I clicked the links in my email to get the full details on a few projects -- just out of curiosity. I saw this posted: "ASAP! 20 articles of 800 words needed." There were a dozen bids, and probably more to come before the deadline arrived. The average was $52, which is $2.60 per article.

But I looked closer and realized that the client would probably go with one of the several bids that were $20 to $25. To research (yes he wanted that too), write, and deliver twenty of these 800-word articles would take a fast writer twenty hours. Did I mention that the freelance website takes a 10% fee? Welcome to the world of 90-cent-per-hour writing jobs!

Setting Aside the Sarcasm...

Do you and I have to compete against all those cheap writers? I don't think so. I hope not. I couldn't work for those wages anyhow. I did sell a few $20 articles to get my freelance writing career started, but when Writers Weekly bought an article from me for $60, and a short "success story" for $40, I was motivated to aim higher. I launched a new website to offer my services, and started doing some basic marketing. I've since been paid $65 to $100 for researched articles, and $169 to help with ideas for a speech.

If my clients discover those $1 and $2 article sources, I figure most will come back after the first batch they buy. There are probably some decent writers selling their work cheap on these sites, but even good writers can't deliver their usual quality when working for five dollars or one dollar, because they have to focus on speed above all else.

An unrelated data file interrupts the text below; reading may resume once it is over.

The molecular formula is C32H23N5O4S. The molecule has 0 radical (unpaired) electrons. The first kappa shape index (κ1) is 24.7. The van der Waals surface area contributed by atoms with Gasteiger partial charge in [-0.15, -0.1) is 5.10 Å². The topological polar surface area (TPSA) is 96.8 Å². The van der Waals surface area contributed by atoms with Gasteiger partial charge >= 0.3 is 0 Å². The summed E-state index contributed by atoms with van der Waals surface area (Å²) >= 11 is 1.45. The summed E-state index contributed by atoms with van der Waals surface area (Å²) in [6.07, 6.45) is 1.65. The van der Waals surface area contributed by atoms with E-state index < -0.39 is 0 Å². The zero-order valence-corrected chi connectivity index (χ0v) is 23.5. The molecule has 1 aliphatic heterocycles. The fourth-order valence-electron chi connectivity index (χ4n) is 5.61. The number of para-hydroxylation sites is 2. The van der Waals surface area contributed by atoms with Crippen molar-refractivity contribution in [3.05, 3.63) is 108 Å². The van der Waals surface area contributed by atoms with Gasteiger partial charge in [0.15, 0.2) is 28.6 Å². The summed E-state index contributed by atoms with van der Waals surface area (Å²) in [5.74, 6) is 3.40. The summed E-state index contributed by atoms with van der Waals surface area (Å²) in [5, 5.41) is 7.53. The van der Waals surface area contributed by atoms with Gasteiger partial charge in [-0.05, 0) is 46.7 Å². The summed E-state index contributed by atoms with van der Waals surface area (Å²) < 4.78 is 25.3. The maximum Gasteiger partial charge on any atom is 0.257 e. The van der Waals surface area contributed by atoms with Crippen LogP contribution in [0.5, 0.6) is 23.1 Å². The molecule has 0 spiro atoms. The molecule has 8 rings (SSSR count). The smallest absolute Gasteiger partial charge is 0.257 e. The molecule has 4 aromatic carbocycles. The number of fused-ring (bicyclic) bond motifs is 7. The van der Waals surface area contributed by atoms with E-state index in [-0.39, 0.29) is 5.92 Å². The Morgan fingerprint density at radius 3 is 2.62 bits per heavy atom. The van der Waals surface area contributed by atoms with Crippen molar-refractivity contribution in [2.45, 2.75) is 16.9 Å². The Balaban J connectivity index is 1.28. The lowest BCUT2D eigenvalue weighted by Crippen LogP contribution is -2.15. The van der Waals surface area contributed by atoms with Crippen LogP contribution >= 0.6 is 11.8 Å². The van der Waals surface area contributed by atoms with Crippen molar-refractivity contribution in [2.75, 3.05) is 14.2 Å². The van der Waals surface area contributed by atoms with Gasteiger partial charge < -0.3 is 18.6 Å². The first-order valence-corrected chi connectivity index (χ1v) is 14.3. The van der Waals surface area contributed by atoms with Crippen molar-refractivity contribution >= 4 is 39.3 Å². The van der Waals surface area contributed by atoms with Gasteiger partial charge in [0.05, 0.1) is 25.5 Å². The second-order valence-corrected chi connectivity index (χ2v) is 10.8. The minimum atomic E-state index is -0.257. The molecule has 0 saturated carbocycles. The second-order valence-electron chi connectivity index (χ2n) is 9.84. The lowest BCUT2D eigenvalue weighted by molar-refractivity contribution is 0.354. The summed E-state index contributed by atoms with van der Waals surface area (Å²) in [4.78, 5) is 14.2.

Fortunately several of my clients have retuned for more articles and posts. I made $585 freelancing in March 2014, the month I launched my new website. By summer I had my first month in which I made over $1,000 from freelancing. If my luck holds (and yes, there is some luck involved), by the end of the year I might be making a decent income from freelancing.

I wonder if the folks at Freelancer.com will close my account if they discover this article. It's possible, so I better work hard to keep finding decent clients, since I might have ruined my dollar-per-article backup plan. Sorry about that; I couldn't set aside my sarcasm for long, because it feels so appropriate. But really, just say no to writing for less than minimum wage.